Available 27th April
His eponymous debut album went down a storm, not least in garnering almost universal praise for its guitar virtuosity from all the folk press. Does his second, the grandly labelled ‘sophomore album’ and more often, ‘the difficult second album’ live up to expectations?
It’s come round quite soon too, not much more than eighteen months passing since the release of the self titled debut, so clearly a rich vein has been struck, the songs being written on his narrowboat in the winter of 2013 and based on everyday issues which open his songs to a broader fanbase. He’s teamed up once again with producer Mark Hutchinson, whose musical contribution alongside that of keyboardist Jacob Stoney gives the album that added edge of progression from the first album while Fabian has talked about not wanting to simply make a continuation of that record but to introduce new instruments without compromising the essence of what he does best.
The main difference is Fred Claridge – and what a difference a drum can make. He’s all over the album with all sorts of percussion contributions , yet in sympathy with the overall sound and mood of the lyrics and without being overbearing. You’d say almost unnoticeable at times.
There’s a solid mix of subjects providing the ammunition for Fabian’s writing. It’s modern life and those (fill in your own adjective) people whose mobile phones are constantly held aloft recording the minutae of lives who get a lashing as he opens up with a lyric based on his observations of the fashionable obsession or curse, before the first curveball comes when he follows up with the two traditional songs on the record. Of the pair, ‘House Carpenter’ the more disconcerting and bleak while ‘Nobody’s’ Fault’ treads a more familiar path. Their inclusion ticks a couple of boxes and while it may seem a little unwarranted, gets them out of the way to allow the original material to breath and stand up for itself.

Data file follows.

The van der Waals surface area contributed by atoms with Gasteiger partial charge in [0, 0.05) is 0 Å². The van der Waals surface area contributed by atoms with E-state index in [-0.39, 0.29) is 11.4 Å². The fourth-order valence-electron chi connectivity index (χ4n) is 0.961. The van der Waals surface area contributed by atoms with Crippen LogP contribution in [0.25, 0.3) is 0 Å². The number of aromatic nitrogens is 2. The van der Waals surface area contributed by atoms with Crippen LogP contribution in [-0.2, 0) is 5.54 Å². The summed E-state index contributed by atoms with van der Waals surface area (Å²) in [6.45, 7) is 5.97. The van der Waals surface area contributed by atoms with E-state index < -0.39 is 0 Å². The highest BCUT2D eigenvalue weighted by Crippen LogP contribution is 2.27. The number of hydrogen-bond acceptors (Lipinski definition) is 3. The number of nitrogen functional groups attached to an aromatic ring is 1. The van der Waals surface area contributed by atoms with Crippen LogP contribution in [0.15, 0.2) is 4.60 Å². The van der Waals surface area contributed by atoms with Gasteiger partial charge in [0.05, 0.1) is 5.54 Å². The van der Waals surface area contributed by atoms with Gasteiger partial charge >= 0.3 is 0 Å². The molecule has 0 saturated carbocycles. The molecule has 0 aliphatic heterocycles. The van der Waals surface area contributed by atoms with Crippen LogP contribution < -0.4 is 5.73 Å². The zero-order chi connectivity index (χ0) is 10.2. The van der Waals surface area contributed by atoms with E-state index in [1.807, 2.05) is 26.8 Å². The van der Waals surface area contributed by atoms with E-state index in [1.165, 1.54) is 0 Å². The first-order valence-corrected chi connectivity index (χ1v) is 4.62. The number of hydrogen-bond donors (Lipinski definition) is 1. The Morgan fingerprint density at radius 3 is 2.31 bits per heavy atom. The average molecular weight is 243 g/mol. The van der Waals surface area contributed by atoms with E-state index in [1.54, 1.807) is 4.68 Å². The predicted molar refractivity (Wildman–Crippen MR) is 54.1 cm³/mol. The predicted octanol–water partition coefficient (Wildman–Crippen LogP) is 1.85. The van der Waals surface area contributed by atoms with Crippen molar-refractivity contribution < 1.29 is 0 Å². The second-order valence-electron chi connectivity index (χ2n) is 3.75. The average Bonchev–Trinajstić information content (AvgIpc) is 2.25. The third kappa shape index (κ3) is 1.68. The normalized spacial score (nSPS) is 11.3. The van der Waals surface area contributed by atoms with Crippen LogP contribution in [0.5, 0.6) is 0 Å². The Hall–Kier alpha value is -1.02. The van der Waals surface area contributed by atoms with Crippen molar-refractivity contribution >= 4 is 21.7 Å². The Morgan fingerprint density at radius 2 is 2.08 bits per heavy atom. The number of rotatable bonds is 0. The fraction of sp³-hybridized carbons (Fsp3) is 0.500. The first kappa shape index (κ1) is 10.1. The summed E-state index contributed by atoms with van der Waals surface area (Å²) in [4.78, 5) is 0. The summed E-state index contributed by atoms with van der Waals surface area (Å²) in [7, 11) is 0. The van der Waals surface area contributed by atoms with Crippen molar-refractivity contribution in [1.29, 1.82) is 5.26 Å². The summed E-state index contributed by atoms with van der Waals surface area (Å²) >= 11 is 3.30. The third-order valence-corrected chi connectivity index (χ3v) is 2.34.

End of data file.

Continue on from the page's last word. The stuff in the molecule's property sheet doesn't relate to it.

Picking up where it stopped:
It’s the original material where Fabian gets to build on his promise to build on the promise of his first album. Following on from ‘Four Inch Screen’, ‘Welcome To The Magic Show’ similarly shows him taking a swipe at modern businesses which prey on people’s greed and vanity. Almost like he’s picking up a national vibe or maybe he’s been spending a lot of time on Facebook, but the inspiration for the material stands out proudly, ranging from the river on which he lives to the people he’s known and who have made some impact on him. The former providing some darker thoughts, portrayed in ‘The River’ where some of the more dubious characters are unravelled giving the piece a murkier tone than the idyllic vision of country days by the water.
On the lighter side on ‘The List’ and ‘Spring’ give him a chance to show it’s not all doom and gloom, yet at the heart of the songs is his instrumental prowess which gets a full airing with ‘ Morning Mist‘. Painfully short at under two minutes and a piece which frankly whets the appetite for more of the same and something which establishes Holland as one of a number of vastly underrated singers songwriters who really know how to play (see Adrian Nation as another). The distinctive rub of his fingers on the strings the result of formative years in both a formal training and the time honoured tradition of busking .
If there were a FFO (for fans of…) section, he may well find himself labelled alongside John Martyn for some of his relaxed delivery while the guitar style conjures up the picking of Carthy and Jansch. Probably enough in that last sentence to suggest that in picking up ‘A Day Like Tomorrow’ in keen anticipation of the second album or just on the pff chance to see what the fuss is about, won’t be disappointed.
See Fabian Holland play ‘Spring’ from the new album.